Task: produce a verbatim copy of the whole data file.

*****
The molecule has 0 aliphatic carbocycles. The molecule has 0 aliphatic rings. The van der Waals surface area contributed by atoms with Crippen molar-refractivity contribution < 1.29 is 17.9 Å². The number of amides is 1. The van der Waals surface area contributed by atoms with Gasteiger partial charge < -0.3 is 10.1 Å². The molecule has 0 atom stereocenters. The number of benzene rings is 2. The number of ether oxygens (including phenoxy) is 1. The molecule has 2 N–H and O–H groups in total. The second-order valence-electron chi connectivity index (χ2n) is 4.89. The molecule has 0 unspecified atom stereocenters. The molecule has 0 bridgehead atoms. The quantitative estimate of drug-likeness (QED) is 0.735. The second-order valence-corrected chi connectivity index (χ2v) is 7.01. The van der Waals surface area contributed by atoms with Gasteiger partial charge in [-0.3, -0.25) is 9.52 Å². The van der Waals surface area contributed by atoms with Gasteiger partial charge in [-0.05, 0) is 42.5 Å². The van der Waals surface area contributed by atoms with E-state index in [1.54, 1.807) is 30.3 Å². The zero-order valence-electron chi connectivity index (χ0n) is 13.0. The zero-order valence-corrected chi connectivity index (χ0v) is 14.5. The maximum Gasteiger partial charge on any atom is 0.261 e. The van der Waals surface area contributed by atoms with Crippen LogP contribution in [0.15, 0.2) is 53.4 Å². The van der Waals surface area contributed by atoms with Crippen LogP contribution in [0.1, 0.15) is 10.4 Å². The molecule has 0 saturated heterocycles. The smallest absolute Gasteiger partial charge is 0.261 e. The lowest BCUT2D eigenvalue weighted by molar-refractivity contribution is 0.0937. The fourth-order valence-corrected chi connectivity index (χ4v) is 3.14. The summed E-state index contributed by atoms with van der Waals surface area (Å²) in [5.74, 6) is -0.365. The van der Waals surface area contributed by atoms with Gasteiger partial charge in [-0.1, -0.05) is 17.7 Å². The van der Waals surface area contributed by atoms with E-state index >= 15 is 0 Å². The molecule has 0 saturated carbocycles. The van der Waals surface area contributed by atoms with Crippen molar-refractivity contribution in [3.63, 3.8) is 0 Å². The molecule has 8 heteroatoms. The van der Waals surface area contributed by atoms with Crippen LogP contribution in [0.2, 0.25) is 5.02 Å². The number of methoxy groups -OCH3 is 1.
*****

The molecule has 0 aliphatic carbocycles. The molecule has 0 aliphatic rings. The van der Waals surface area contributed by atoms with Crippen molar-refractivity contribution < 1.29 is 17.9 Å². The number of amides is 1. The van der Waals surface area contributed by atoms with Gasteiger partial charge < -0.3 is 10.1 Å². The molecule has 0 atom stereocenters. The number of benzene rings is 2. The number of ether oxygens (including phenoxy) is 1. The molecule has 2 N–H and O–H groups in total. The second-order valence-electron chi connectivity index (χ2n) is 4.89. The molecule has 0 unspecified atom stereocenters. The molecule has 0 bridgehead atoms. The quantitative estimate of drug-likeness (QED) is 0.735. The second-order valence-corrected chi connectivity index (χ2v) is 7.01. The van der Waals surface area contributed by atoms with Gasteiger partial charge in [-0.3, -0.25) is 9.52 Å². The van der Waals surface area contributed by atoms with Gasteiger partial charge in [-0.05, 0) is 42.5 Å². The van der Waals surface area contributed by atoms with E-state index in [1.54, 1.807) is 30.3 Å². The zero-order valence-electron chi connectivity index (χ0n) is 13.0. The zero-order valence-corrected chi connectivity index (χ0v) is 14.5. The maximum Gasteiger partial charge on any atom is 0.261 e. The van der Waals surface area contributed by atoms with Crippen LogP contribution in [0.15, 0.2) is 53.4 Å². The van der Waals surface area contributed by atoms with Crippen LogP contribution in [0.1, 0.15) is 10.4 Å². The molecule has 0 saturated heterocycles. The smallest absolute Gasteiger partial charge is 0.261 e. The lowest BCUT2D eigenvalue weighted by molar-refractivity contribution is 0.0937. The fourth-order valence-corrected chi connectivity index (χ4v) is 3.14. The summed E-state index contributed by atoms with van der Waals surface area (Å²) in [5.74, 6) is -0.365. The van der Waals surface area contributed by atoms with Gasteiger partial charge in [-0.1, -0.05) is 17.7 Å². The van der Waals surface area contributed by atoms with E-state index >= 15 is 0 Å². The molecule has 0 saturated carbocycles. The van der Waals surface area contributed by atoms with Crippen molar-refractivity contribution in [3.63, 3.8) is 0 Å². The molecule has 8 heteroatoms. The van der Waals surface area contributed by atoms with Crippen LogP contribution in [0.2, 0.25) is 5.02 Å². The number of methoxy groups -OCH3 is 1.